The life sciences real estate market in Philadelphia is coming into its own just as its cell and gene therapy industries stare down their first economic cycle with high inflation and spiking federal interest rates.
Mosaic Development Partners founder and co-owner Greg Reaves and Brandywine Realty Trust Senior Managing Director Jeff DeVuono at Bisnow’s Philly Life Sciences Summit event at Budd Bioworks on June 28, 2022
Despite the success of Spark Therapeutics, the vast majority of cell and gene therapy candidates remain in early stages of testing, with relatively few in clinical trials and only a handful commercially available. So much of the public and private sector in the area is focused on sustaining the growth of the past few years, but both are being called on to shepherd startups through the “valley of death,” or the period between early stage trials and commercialization when funding is hardest to come by and most desperately needed.
One of the costs that balloon during that period is real estate, as the space a biotech startup requires for advancing a therapy through testing phases is often what takes it from a couple of stations at an incubator to its first proper lease. But that graduation space, as the industry calls it, is in extremely short supply across the Philadelphia region, Longfellow Real Estate Partners Managing Director of Research Lauren Gilchrist said at Bisnow’s Philadelphia Life Sciences Summit on June 28.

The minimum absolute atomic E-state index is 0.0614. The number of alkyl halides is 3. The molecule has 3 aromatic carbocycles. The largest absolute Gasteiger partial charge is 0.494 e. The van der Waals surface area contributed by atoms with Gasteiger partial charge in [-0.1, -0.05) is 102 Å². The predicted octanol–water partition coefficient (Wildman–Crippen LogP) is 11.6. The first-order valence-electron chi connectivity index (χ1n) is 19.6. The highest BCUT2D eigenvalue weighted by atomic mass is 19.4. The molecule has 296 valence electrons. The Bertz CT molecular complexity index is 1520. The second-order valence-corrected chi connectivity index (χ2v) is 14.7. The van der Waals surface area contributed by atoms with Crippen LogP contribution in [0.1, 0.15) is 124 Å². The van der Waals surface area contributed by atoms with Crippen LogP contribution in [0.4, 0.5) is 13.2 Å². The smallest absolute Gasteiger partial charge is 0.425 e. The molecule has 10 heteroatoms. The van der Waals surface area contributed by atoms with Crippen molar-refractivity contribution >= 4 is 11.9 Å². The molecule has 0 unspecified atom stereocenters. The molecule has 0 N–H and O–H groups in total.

“Our incubator spaces and our [life sciences] coworking spaces are filling up with companies that are probably ready for their graduation spaces, and in other markets would be in graduation space,” Gilchrist said. “But we have not yet provided that space and the right continuum of services in Philadelphia.”